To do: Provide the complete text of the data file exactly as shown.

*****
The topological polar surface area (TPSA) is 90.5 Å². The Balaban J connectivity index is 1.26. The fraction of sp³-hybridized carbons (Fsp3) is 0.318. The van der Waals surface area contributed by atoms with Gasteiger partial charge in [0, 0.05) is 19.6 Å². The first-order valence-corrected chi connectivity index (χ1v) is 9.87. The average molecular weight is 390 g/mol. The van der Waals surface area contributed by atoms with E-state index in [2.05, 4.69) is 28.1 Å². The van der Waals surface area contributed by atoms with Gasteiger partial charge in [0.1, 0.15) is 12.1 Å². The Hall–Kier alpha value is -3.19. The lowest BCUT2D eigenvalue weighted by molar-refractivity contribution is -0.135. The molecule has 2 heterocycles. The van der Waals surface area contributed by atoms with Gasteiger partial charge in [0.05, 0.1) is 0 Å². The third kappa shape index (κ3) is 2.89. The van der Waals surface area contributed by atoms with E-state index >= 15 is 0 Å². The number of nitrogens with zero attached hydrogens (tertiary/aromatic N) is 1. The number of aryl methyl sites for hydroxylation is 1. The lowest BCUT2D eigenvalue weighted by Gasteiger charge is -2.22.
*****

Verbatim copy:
The topological polar surface area (TPSA) is 90.5 Å². The Balaban J connectivity index is 1.26. The fraction of sp³-hybridized carbons (Fsp3) is 0.318. The van der Waals surface area contributed by atoms with Gasteiger partial charge in [0, 0.05) is 19.6 Å². The first-order valence-corrected chi connectivity index (χ1v) is 9.87. The average molecular weight is 390 g/mol. The van der Waals surface area contributed by atoms with E-state index in [2.05, 4.69) is 28.1 Å². The van der Waals surface area contributed by atoms with Gasteiger partial charge in [0.1, 0.15) is 12.1 Å². The Hall–Kier alpha value is -3.19. The lowest BCUT2D eigenvalue weighted by molar-refractivity contribution is -0.135. The molecule has 2 heterocycles. The van der Waals surface area contributed by atoms with Gasteiger partial charge in [0.05, 0.1) is 0 Å². The third kappa shape index (κ3) is 2.89. The van der Waals surface area contributed by atoms with E-state index >= 15 is 0 Å². The number of nitrogens with zero attached hydrogens (tertiary/aromatic N) is 1. The number of aryl methyl sites for hydroxylation is 1. The lowest BCUT2D eigenvalue weighted by Gasteiger charge is -2.22.